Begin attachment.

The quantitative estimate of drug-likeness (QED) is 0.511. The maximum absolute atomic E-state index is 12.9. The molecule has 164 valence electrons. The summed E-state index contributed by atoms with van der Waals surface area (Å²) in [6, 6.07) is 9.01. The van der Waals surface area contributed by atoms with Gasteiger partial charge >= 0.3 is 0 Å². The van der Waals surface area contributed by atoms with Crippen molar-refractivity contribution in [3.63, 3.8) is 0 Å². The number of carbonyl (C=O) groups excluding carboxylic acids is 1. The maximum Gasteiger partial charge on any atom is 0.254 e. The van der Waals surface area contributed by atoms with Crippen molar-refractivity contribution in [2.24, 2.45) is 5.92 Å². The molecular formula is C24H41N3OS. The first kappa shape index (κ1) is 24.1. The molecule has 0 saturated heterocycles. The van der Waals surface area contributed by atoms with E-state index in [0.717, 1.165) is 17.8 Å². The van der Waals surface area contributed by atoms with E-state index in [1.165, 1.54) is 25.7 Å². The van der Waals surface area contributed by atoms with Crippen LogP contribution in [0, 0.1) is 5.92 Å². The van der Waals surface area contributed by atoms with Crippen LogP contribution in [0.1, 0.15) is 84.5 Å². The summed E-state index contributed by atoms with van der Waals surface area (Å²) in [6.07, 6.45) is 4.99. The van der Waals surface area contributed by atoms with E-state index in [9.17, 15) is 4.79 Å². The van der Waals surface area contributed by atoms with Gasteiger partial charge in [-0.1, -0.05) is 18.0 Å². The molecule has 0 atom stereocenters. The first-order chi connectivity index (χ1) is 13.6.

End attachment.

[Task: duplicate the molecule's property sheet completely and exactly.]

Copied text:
The quantitative estimate of drug-likeness (QED) is 0.511. The maximum absolute atomic E-state index is 12.9. The molecule has 164 valence electrons. The summed E-state index contributed by atoms with van der Waals surface area (Å²) in [6, 6.07) is 9.01. The van der Waals surface area contributed by atoms with Gasteiger partial charge >= 0.3 is 0 Å². The van der Waals surface area contributed by atoms with Crippen molar-refractivity contribution in [3.63, 3.8) is 0 Å². The number of carbonyl (C=O) groups excluding carboxylic acids is 1. The maximum Gasteiger partial charge on any atom is 0.254 e. The van der Waals surface area contributed by atoms with Crippen molar-refractivity contribution in [2.24, 2.45) is 5.92 Å². The molecular formula is C24H41N3OS. The first kappa shape index (κ1) is 24.1. The molecule has 0 saturated heterocycles. The van der Waals surface area contributed by atoms with E-state index in [0.717, 1.165) is 17.8 Å². The van der Waals surface area contributed by atoms with E-state index in [1.165, 1.54) is 25.7 Å². The van der Waals surface area contributed by atoms with Crippen LogP contribution in [0, 0.1) is 5.92 Å². The van der Waals surface area contributed by atoms with Crippen LogP contribution in [0.1, 0.15) is 84.5 Å². The summed E-state index contributed by atoms with van der Waals surface area (Å²) in [6.07, 6.45) is 4.99. The van der Waals surface area contributed by atoms with E-state index in [9.17, 15) is 4.79 Å². The van der Waals surface area contributed by atoms with Gasteiger partial charge in [-0.1, -0.05) is 18.0 Å². The molecule has 0 atom stereocenters. The first-order chi connectivity index (χ1) is 13.6.